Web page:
These issues should, of course, be discussed, and also be covered in combination with ordinary citizens’ so-called micro-level agendas.

During the Velvet Revolution, many media outlets were prone to cover by supporting the new force.

And a professional issue emerged: journalists were confused with their duties and desires as persons reporting news and individuals.

It was often difficult to distinguish whether it was a citizen reporting from the scene, who just happened to have a microphone in his/her hand, or a journalist. Of course, it is understandable that both journalists and citizens are dissatisfied with the situation continuing for decades, and it was impossible not to hear delight in their voices.

It was a whirlwind of events, which many journalists were not ready for, and in the euphoria they obviously struggled to see the boundaries between the professional and the personal.

So there is need to change?

Over the years, journalists were covering mostly so-called static, predictable content and ongoing events and developments.

The reason was not that they were lazy, but the dull, bogged life, where everything used to happen within a framework decided in advance.

The revolution was a new situation, with fast and unpredictable dynamics.

Today, there is no need to wait for bigger and faster changes from the media, it will still take time. The chances of change will increase, when stability is established in the country, and clear rules of the game are set and remain in effect.

For example, the media should get rid of the trend (which can already be noticed) of continuing by inertia the old practice of self-censorship and be ready to make their real financial resources and flows transparent.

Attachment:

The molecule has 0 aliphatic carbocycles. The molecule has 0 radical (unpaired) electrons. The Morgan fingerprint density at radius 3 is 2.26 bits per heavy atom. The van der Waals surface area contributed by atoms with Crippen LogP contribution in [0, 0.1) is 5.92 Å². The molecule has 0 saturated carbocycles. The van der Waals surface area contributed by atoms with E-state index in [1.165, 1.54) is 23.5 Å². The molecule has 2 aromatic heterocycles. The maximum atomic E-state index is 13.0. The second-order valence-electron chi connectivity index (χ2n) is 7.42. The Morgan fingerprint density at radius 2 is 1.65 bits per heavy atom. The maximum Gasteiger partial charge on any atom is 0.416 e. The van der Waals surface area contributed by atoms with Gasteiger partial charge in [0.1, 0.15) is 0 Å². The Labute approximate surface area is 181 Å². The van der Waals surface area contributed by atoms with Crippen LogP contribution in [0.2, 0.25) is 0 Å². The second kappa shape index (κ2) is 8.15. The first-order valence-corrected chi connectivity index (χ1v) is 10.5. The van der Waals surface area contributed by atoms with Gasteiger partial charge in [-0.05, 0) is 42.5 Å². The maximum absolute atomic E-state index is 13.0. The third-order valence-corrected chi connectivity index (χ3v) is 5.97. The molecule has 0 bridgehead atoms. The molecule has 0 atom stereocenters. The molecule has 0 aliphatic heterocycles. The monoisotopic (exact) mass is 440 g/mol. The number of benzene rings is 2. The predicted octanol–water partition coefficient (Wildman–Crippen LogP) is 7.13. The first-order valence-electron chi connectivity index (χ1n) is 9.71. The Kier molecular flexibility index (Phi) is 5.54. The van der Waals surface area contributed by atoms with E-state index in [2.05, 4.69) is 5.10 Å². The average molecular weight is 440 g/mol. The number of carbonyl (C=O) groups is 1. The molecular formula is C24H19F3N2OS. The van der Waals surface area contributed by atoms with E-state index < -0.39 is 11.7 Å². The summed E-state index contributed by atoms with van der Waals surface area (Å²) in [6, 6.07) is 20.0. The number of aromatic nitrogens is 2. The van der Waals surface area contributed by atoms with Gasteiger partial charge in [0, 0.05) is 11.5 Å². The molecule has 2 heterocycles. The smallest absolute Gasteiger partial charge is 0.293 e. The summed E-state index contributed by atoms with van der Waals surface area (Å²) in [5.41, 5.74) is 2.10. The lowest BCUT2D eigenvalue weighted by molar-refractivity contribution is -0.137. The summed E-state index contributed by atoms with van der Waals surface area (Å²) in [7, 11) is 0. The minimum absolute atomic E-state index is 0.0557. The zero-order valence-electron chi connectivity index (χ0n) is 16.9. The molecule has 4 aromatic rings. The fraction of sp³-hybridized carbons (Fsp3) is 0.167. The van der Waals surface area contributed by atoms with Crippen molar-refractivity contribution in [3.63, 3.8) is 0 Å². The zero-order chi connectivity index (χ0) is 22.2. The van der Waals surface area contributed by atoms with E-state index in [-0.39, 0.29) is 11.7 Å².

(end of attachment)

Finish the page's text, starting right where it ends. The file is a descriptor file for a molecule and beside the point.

Otherwise, it is hard to believe in the media that criticize an institution, a political force, the hidden financial flows of government officials, unless they are transparent themselves.

And what can be done about the stormy emotions on social media?

The media field is competing with social platforms. Social media has become an irreplaceable and leading environment for the discharge of emotions.

The media, in this regard are losing, since they are useless for that, they are mostly interested in listening to and disseminating opinions rather than emotions.

Another advantage is that the media do not use foul language, and fortunately there are many who appreciate that.

Social platforms produce large amounts of information at great speed. Doubts about the credibility of the big part of this information is a winning card for the media.

Traditional media still has advantage in terms of possible comprehensiveness of the content.

Discussing and analysing the content provides the audience with the opportunity to make conclusions. The episodic information presented on social media platforms, the infinite admiration or offences towards it do not give chance to discuss content.

Foul language on social networks should be restricted by legislative regulations. That is an issue in all countries, and there are different ways to resolve it.

But let’s not forget that swearing was widely used in Armenian society before the discovery of social networks. And it still continues to be so.

This is a manifestation of civilizational deficit in the ability to relate with one another, which is often viewed as part of mentality and thus, it is justified, however sad it is.

gayane4Gayane Asryan has been doing journalism since her student years. She mainly covered social and economic spheres. Currently she works at Media Initiatives Center as a journalist for, covering the spheres of freedom of speech in Armenia, social networking opportunities and the advertising market in the country. In her articles she often focuses on fact-checking, statistics, and compares data with alternative sources. She has experience in public relations as well.